I rode to Signal Hill were Marconi received the first transatlantic radio signal / wireless (‘cell phone’) on the 12th hour of the 12th day of the 12th month in 1901 from Poldhu, England.  Signal Hill offers a great view of Cape Spear and St. John’s Harbor.  (You had to send a letter in advance by ship if you wanted to receive a cell phone call back then.)

Cape Spear is the Most Easterly Point in North America.  Signal Hill had not change much but Cape Spear had to handle perhaps 20 times the traffic as when I was there.  The wind that day was extremely strong creating photo opts of waves crashing against the shore.  Despite being cold many people would suffer wind burn.   
With some difficulty, I located the capitol building and drove around the harbor making it home somewhat early.  I walked to dinner a block away and down a ridiculously steep hill. It was early to bed as fresh air is tiring.

Day 13 - Tuesday, September 8th, 2015

Fortune, NL

Fortune Harbourview Bed and Breakfast

The morning started with an interesting breakfast with travelers. 
A mom from Calgary, AB was here getting her son enrolled in MUM which only costs $2,500 Canadian ($1,875) per year including room & board – the best deal in Canada.  She said as a single mom this was the only place she could afford. 
Next was an 8th Grade Teacher from Toronto who was on sabbatical for the year.  He was severely wind burned.  I recognized him from the day before as he had walked from St. John’s to Cape Spear and back or 20 miles. 
Lastly was an elderly woman who had booked on TripAdvisor or the like but was paying nearly twice what I paid.  She like I was retracing some of her earlier travels and may have been from Ottawa.

I had a warm welcome at Newfoundland and Labrador’s House of Assembly or Confederation Building.  Few people were around for such a large building.  The receptionist called the tour guide who gave me a Coat of Arms of Newfoundland and Labrador lapel pin.  I had a personal tour of the building which was very much appreciated after the rude experience in Nova Scotia.

I left with some destination in mind but ended up finding The Colonial Building or the House of Assembly from 1850 to 1959.  It was under very serious reconstruction and I assume getting ready for Canada’s 150th Birthday.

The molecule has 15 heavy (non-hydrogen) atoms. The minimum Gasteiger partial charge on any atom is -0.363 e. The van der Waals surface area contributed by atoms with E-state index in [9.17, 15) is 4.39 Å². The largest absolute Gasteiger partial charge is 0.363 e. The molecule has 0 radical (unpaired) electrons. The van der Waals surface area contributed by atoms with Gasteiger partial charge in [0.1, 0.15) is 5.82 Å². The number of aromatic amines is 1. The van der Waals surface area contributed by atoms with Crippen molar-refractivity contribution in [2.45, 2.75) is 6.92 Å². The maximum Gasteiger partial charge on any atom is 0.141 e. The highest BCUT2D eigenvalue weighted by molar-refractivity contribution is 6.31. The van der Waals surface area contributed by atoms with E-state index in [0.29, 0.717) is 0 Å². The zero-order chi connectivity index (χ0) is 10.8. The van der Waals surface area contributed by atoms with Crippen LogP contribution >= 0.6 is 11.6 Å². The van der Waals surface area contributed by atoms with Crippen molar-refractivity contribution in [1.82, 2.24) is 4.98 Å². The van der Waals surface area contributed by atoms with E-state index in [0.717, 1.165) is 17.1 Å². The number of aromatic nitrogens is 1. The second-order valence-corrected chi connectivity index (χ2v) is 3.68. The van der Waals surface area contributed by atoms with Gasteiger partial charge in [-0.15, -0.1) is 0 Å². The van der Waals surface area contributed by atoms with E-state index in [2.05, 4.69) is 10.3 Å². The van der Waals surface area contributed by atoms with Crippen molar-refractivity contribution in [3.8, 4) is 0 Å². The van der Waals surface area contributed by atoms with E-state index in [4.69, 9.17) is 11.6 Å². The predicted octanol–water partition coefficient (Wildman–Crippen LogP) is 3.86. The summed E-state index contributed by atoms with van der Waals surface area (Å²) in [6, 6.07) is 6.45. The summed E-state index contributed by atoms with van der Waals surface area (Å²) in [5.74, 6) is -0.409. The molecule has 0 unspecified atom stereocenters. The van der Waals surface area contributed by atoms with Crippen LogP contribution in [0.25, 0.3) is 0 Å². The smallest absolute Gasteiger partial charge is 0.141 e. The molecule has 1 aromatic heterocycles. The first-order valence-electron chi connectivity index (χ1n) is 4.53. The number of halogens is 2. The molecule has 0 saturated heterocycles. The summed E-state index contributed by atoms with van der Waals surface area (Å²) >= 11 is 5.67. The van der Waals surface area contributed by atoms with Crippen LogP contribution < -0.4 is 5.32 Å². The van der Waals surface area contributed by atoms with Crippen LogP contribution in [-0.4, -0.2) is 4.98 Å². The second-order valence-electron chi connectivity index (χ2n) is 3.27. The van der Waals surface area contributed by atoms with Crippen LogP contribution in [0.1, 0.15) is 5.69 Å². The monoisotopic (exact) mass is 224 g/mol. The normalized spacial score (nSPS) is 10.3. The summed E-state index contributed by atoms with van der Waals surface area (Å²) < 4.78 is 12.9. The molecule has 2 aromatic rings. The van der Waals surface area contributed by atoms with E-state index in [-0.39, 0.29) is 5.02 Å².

My goal was Fortune, NL so I could catch the only twice per day ferry the next day to Saint Pierre and Miquelon, France.  Other ferries / days would require you to stay 1, 2 or 3 nights in France something I was not prepared to do. 
The French apparently decided not to run on Monday being a Holiday filling the few places to stay around Fortune. 
I was able to get a room at the Fortune Harbour View B&B owned by a teacher who, also own the Fortune Hotel, the Ticket Office and one of the two restaurants in Fortune.  I was told to check in at the only gas station in town and I would be taken to the B&B.  It was well apparent that everyone knew each other much like on The Bob Newhart Show but without Larry, Darryl, and Darryl.  One thing you will learn traveling to remote areas is that you have to trust the locals and not ask / doubt too much.

I could have parked my bike at the ferry’s secure / fenced parking lot but decided to stay at the B&B two nights.  I was allowed to put my bike in the B&B garage.  They transported me and others to and from the ferry terminal.

Day 14 - Wednesday, September 9th, 2015

St. Pierre, France / Prefecture No. 11

France was very nice and you can essentially much of it in a day.  Unfortunately I only had a half a day.  I did make it to the Prefecture or the Capitol of this North America extension of France.  France is divided into Regions and Prefectures instead of States or Provinces.  I walked much of town, had a very nice lunch and later a dessert at a fabulous French Bakery.

Day 15 - Thursday, September 10th, 2015

Rocky Harbour, NL

Evergreen B&B and choice of 7 different Home Made Jams & Jellies

This would be a ride across Newfoundland on the Trans Canadian Highway except this time it did not rain all day so I had chance to enjoy the rolling country side in hopes to see moose and other wildlife with no avail.
During dinner in Deer Lake I had a chance to talk to a Constable moving to the area from Wabash / Labrador City.  He assured me that there were only 182 miles between gas stations which again was false information.  My odometer had it as 246 miles and it is good I had made plans for extra gas.

I was the only guest as typical for this time of year at the B&B.  My room was one of the kids room.  The Dad worked for the Government in Wildlife.  Breakfast was very nice and essentially eating with Mom as Dad had already left for work.  She made and sold local Jams & Jellies which I wish I could have bought.  They included in order below; Bakeapple / Cloud Berry, Partridge Berry, Squash Berry / High Bush Cranberries, Raspberry, Blue Berry, Cherry and Plum.